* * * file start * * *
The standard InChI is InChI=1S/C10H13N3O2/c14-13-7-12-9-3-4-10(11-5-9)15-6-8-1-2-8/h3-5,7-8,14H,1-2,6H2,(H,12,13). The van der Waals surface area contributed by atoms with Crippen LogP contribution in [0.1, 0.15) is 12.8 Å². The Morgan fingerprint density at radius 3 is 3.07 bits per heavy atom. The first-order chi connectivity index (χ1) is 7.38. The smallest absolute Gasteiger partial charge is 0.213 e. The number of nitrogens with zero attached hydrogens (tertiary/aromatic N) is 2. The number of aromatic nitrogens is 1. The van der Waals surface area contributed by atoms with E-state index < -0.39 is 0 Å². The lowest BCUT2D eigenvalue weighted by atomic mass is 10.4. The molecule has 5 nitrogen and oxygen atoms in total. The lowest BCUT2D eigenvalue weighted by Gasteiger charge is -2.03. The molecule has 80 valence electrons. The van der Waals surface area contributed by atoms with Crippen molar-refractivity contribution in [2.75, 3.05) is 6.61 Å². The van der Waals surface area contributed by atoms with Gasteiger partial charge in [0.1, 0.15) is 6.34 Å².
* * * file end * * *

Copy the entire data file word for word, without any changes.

The standard InChI is InChI=1S/C10H13N3O2/c14-13-7-12-9-3-4-10(11-5-9)15-6-8-1-2-8/h3-5,7-8,14H,1-2,6H2,(H,12,13). The van der Waals surface area contributed by atoms with Crippen LogP contribution in [0.1, 0.15) is 12.8 Å². The Morgan fingerprint density at radius 3 is 3.07 bits per heavy atom. The first-order chi connectivity index (χ1) is 7.38. The smallest absolute Gasteiger partial charge is 0.213 e. The number of nitrogens with zero attached hydrogens (tertiary/aromatic N) is 2. The number of aromatic nitrogens is 1. The van der Waals surface area contributed by atoms with E-state index < -0.39 is 0 Å². The lowest BCUT2D eigenvalue weighted by atomic mass is 10.4. The molecule has 5 nitrogen and oxygen atoms in total. The lowest BCUT2D eigenvalue weighted by Gasteiger charge is -2.03. The molecule has 80 valence electrons. The van der Waals surface area contributed by atoms with Crippen molar-refractivity contribution in [2.75, 3.05) is 6.61 Å². The van der Waals surface area contributed by atoms with Gasteiger partial charge in [0.1, 0.15) is 6.34 Å².